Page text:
The 2011 Davies Review set a target for FTSE 100 companies of a minimum of 25% female representation on boards by 2015. Earlier this year, Lord Davies published the second annual progress report, revealing only a slight increase in the number of women in UK boardrooms and prompting the Business Secretary Vince Cable to warn that companies faced the "real possibility of quotas" if the original target is missed.

The latest figures, published last week by Professional Boards Forum BoardWatch, show that 19% of directors of companies in the FTSE 100 are female (up from 17.4% in May) and 24% of board appointments since 1 March 2013 have been women; in May this figure was 12%. This time Vince Cable has expressed confidence that "we can get over the finish line", whilst warning against complacency and noting that the number of all male boards has increased in the last six months.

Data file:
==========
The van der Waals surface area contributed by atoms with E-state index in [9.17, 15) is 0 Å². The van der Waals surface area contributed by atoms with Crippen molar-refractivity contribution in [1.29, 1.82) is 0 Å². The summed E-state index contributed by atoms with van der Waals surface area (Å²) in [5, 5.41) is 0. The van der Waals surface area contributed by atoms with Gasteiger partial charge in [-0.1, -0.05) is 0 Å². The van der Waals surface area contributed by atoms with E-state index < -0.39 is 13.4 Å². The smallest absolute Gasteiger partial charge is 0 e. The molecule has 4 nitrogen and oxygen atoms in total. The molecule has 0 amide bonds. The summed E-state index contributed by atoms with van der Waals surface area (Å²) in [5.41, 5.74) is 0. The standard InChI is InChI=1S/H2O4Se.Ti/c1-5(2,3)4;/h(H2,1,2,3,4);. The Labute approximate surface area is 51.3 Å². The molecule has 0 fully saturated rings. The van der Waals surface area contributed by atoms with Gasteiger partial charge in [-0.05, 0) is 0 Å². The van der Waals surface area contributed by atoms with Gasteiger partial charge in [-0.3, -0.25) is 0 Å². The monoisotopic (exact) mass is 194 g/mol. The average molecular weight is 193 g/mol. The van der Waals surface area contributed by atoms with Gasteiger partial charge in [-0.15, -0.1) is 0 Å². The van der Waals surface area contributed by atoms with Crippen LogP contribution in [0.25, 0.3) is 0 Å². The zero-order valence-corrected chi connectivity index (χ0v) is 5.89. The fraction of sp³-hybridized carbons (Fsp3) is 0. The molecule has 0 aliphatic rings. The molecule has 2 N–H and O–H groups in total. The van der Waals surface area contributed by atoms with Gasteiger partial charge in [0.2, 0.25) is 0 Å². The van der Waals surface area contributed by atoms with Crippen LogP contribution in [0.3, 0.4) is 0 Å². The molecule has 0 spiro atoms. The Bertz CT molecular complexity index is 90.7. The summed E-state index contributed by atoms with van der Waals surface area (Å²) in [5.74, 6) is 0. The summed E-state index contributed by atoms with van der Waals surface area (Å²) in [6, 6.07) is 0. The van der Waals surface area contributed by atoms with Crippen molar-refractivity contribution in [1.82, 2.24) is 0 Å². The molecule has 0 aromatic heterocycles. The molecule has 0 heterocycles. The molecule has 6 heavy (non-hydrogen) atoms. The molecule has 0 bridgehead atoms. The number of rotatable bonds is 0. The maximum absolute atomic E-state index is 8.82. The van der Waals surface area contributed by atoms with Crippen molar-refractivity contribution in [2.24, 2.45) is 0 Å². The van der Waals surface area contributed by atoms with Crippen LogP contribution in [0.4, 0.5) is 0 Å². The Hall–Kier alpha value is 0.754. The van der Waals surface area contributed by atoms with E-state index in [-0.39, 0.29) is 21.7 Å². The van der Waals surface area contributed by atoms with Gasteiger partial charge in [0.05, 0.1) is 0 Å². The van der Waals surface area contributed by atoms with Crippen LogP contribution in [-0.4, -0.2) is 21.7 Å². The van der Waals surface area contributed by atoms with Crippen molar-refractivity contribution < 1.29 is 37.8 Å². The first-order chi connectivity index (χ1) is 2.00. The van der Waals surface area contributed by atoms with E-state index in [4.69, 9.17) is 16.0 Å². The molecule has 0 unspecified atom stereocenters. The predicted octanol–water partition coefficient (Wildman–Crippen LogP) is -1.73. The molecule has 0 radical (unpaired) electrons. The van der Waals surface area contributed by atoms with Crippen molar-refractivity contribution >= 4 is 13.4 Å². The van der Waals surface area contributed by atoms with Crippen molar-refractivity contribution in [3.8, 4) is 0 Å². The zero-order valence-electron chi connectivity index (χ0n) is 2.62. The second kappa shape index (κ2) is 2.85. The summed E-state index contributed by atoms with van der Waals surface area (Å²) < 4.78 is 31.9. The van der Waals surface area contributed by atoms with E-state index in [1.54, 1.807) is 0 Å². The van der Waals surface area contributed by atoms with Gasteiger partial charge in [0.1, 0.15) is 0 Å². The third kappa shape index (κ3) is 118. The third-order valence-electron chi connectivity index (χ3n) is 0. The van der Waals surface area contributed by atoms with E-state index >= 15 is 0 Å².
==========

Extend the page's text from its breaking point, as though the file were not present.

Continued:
In the meantime, the European proposals in this area rumble on. At the end of last year the European Commission announced proposals to increase the number of women on the boards of listed companies in Europe. A new Directive would set a target of 40% female representation on non-executive board member positions in larger companies listed on stock exchanges, to be achieved by 2020. Listed companies will also be obliged to have a "flexi-quota" – a self-regulated target for executive representation on boards, also to be met by 2020. Member States will only be able to rely on their own systems as an alternative if they are "as efficient" as the proposed Directive in achieving the 40% target.

The European Parliament is scheduled to discuss the proposal next month.